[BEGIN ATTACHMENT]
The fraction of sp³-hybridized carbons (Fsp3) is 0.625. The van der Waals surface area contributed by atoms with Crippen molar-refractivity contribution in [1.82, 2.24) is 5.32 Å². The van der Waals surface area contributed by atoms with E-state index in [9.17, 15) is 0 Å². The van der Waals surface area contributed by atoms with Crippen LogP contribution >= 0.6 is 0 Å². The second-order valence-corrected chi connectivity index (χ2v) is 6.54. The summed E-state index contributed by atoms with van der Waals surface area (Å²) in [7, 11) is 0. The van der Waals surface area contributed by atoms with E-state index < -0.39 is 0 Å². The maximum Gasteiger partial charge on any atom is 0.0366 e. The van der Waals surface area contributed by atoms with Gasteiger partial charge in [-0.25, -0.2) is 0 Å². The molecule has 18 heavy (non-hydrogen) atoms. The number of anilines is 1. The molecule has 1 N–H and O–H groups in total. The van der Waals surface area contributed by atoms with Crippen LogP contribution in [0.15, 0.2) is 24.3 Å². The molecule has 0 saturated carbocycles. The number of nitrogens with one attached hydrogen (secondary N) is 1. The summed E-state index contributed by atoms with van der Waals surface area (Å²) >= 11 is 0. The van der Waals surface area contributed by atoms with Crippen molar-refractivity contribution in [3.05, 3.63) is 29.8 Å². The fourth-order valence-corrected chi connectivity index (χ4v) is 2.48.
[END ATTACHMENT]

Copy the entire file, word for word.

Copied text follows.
The fraction of sp³-hybridized carbons (Fsp3) is 0.625. The van der Waals surface area contributed by atoms with Crippen molar-refractivity contribution in [1.82, 2.24) is 5.32 Å². The van der Waals surface area contributed by atoms with E-state index in [9.17, 15) is 0 Å². The van der Waals surface area contributed by atoms with Crippen LogP contribution >= 0.6 is 0 Å². The second-order valence-corrected chi connectivity index (χ2v) is 6.54. The summed E-state index contributed by atoms with van der Waals surface area (Å²) in [7, 11) is 0. The van der Waals surface area contributed by atoms with E-state index < -0.39 is 0 Å². The maximum Gasteiger partial charge on any atom is 0.0366 e. The van der Waals surface area contributed by atoms with Gasteiger partial charge in [-0.25, -0.2) is 0 Å². The molecule has 18 heavy (non-hydrogen) atoms. The number of anilines is 1. The molecule has 1 N–H and O–H groups in total. The van der Waals surface area contributed by atoms with Crippen LogP contribution in [0.15, 0.2) is 24.3 Å². The molecule has 0 saturated carbocycles. The number of nitrogens with one attached hydrogen (secondary N) is 1. The summed E-state index contributed by atoms with van der Waals surface area (Å²) >= 11 is 0. The van der Waals surface area contributed by atoms with Crippen molar-refractivity contribution in [3.05, 3.63) is 29.8 Å². The fourth-order valence-corrected chi connectivity index (χ4v) is 2.48.